Why wouldn’t Facebook follow the logic of YouTube’s Partner Program?

Basically, I think there are three perspectives that we can think about and analyze on in order to answer this question.

The first perspective is the relationships between users on these two platforms vary. As we can see, Facebook mostly contains relationships like friends circle and family bonds with much few strangers, in other words, generally what we would like to “consume” on this platform is the “relationship”; and the quality of the posts in this sense doesn’t actually matter much compared with YouTube where the relationship between different users (i.e. the video uploader and the subscriber) looks more like TV Program makers and audiences. That is to say, even if we think that some of the posts from one of my friends is not interesting or formative enough, we probably wouldn’t stop following him because of this. While on the contrary, when it comes to YouTube, in most cases, if it’s not truly because we really appreciate a particular YouTuber’s playlists, we wouldn’t think about following him and see his new videos on a regular basis.

The second perspective is the functions by which these two platforms located themselves and the purposes why people are using these platforms vary. The functions YouTube endows itself is to offer all kinds of fast, easy and high-quality video access to the public. Correspondingly, People in most cases use YouTube mainly for entertainment when we watch all kinds of TV dramas, or for some special purposes to search for particular videos or video categories. YouTube need to ensure the quality of the videos to attract more users and keep the original users from running away, because if the quality of the videos on the platform cannot be ensured, the basic functions of it cannot be guaranteed. While it seems not necessary for Facebook to ensure the quality of its posts. As stated in the first perspective, we are not expecting Facebook for pure entertaining purposes, but a platform to stay connected with friends and family, be informative about things we are concerned about and be able to express our own opinions easily whenever we want. Furthermore, imagine the circumstance that supposing similar program is adopted and implemented on Facebook that leads to more and more users who would like to “create” and “design” more attractive and “high quality” posts to be involved in the partner program, then is it the case that Facebook is losing its original function as self-expression platforms and relationship bonds when even your best friends start to make good stories for commercial purposes?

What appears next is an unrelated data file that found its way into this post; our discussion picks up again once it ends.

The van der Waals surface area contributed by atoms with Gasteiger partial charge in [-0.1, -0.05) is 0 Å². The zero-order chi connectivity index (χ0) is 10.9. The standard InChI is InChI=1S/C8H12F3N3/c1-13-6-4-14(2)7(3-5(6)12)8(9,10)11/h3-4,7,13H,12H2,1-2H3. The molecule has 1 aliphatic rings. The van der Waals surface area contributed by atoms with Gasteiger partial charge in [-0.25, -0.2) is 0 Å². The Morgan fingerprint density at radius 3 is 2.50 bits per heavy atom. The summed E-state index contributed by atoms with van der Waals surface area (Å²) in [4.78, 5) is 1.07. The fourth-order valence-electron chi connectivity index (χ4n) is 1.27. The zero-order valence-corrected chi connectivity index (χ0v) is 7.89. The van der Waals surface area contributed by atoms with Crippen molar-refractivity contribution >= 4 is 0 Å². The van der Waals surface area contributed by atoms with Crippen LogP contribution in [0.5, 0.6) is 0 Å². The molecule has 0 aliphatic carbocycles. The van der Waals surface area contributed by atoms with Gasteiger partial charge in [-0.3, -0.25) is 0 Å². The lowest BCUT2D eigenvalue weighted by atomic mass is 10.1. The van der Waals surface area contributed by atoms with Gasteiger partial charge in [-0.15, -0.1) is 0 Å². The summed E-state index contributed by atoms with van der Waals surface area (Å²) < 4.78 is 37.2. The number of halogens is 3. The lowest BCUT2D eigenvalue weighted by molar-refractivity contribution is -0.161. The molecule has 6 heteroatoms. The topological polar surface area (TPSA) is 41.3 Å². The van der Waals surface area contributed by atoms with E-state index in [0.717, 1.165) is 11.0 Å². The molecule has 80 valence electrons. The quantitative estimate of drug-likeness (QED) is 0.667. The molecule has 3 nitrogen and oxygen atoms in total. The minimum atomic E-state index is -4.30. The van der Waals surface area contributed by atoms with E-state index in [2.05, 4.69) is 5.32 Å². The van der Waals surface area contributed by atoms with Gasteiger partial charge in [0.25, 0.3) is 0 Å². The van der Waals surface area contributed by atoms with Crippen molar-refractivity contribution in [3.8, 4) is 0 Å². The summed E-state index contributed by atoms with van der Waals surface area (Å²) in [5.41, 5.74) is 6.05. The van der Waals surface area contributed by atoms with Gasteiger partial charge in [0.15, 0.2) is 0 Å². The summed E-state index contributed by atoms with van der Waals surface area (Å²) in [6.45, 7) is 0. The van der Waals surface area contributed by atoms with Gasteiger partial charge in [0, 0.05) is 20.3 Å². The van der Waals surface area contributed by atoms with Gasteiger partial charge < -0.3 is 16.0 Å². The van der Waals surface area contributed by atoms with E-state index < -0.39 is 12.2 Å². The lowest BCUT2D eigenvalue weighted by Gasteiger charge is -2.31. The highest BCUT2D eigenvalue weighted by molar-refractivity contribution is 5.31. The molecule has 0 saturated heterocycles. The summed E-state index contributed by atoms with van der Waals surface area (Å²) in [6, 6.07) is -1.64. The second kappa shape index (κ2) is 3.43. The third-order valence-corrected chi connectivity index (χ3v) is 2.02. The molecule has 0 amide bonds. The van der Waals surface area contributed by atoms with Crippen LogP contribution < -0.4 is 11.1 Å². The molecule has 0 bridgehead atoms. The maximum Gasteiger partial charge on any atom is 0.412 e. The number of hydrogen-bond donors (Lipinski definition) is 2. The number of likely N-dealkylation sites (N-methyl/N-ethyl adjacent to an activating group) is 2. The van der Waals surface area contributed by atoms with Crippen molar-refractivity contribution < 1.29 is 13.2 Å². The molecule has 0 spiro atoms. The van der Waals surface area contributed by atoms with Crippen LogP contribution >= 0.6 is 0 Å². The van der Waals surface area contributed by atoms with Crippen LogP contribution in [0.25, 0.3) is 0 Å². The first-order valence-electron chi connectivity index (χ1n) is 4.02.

The third perspective is the main contents on these two platforms vary. The main contents of YouTube, as we all know, are all sorts of videos. While for Facebook, the main contents are still texts though there are pictures or short videos as supplementary materials. And in fact, the differences between videos and texts make it difficult for Facebook to judge between good or bad contents, high-quality or low-quality posts, worth paying ideas and the others, which Leads to the concern of the feasibility for Facebook to actually implement similar policies and programs. Because it is much easier for us to set criteria on YouTube for distinguishing between good-quality and bad-quality videos or YouTubers according to the number of views, thumb ups, followers or even some specific technical evaluations regarding making videos for deciding whether a YouTuber is deserved to be a paid contributive user the Partner Program or not. However, when it comes to Facebook, it’s very difficult to evaluate. Within sentences of a short post, whether to judge it as a good one worth paying or not remains a problem. Still depending on the number of views or likes? That probably won’t work well. Suppose I have posted something full of complaints towards a very bad course in the university. Considering the reasons why Facebook users are willing to make free contributions to Facebook, within certain circles in HKU environment, it’s very likely that this post would trigger a huge amount of views, likes and replies from numerous school mates because some of them may feel that they are informative of useful knowledge that may be beneficial towards their academic performance, while the others may think that “oh this post speaks out exactly what I would like to say” that represents accurate subjective expressions towards a issue. However, is this simple, rude complaints towards a course in university something worth paying under the partner program? Definitely not. After all, high-quality doesn’t equal to the huge amount of likes and replies of a post and criteria are also hard to establish for evaluation. All of these actually make it less feasible for Facebook to follow this program even if they would like to do so.